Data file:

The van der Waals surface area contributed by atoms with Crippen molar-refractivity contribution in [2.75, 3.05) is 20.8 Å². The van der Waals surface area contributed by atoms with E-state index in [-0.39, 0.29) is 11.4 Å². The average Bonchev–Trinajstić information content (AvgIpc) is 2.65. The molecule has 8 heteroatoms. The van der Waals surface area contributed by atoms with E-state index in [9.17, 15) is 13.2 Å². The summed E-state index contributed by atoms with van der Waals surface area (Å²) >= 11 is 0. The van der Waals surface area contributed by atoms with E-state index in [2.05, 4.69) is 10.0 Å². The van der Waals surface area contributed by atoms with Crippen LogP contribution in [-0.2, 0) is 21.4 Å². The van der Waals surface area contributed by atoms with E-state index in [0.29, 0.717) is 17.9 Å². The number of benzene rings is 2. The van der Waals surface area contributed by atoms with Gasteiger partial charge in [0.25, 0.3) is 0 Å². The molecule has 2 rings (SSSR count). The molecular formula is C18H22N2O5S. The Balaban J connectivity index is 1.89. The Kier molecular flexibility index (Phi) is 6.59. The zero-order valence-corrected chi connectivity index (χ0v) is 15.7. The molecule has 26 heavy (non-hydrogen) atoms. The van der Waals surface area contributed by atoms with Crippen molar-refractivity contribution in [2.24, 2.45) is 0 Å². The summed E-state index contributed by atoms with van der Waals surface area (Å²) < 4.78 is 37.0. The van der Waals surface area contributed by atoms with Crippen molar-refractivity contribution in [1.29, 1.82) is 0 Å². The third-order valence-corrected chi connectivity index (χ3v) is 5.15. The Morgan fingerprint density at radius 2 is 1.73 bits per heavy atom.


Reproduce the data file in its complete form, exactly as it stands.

The van der Waals surface area contributed by atoms with Crippen molar-refractivity contribution in [2.75, 3.05) is 20.8 Å². The van der Waals surface area contributed by atoms with E-state index in [-0.39, 0.29) is 11.4 Å². The average Bonchev–Trinajstić information content (AvgIpc) is 2.65. The molecule has 8 heteroatoms. The van der Waals surface area contributed by atoms with E-state index in [9.17, 15) is 13.2 Å². The summed E-state index contributed by atoms with van der Waals surface area (Å²) >= 11 is 0. The van der Waals surface area contributed by atoms with E-state index in [2.05, 4.69) is 10.0 Å². The van der Waals surface area contributed by atoms with Crippen LogP contribution in [-0.2, 0) is 21.4 Å². The van der Waals surface area contributed by atoms with E-state index in [0.29, 0.717) is 17.9 Å². The number of benzene rings is 2. The van der Waals surface area contributed by atoms with Gasteiger partial charge in [0.25, 0.3) is 0 Å². The molecule has 2 rings (SSSR count). The molecular formula is C18H22N2O5S. The Balaban J connectivity index is 1.89. The Kier molecular flexibility index (Phi) is 6.59. The zero-order valence-corrected chi connectivity index (χ0v) is 15.7. The molecule has 26 heavy (non-hydrogen) atoms. The van der Waals surface area contributed by atoms with Crippen molar-refractivity contribution in [2.24, 2.45) is 0 Å². The summed E-state index contributed by atoms with van der Waals surface area (Å²) < 4.78 is 37.0. The van der Waals surface area contributed by atoms with Crippen molar-refractivity contribution in [1.29, 1.82) is 0 Å². The third-order valence-corrected chi connectivity index (χ3v) is 5.15. The Morgan fingerprint density at radius 2 is 1.73 bits per heavy atom.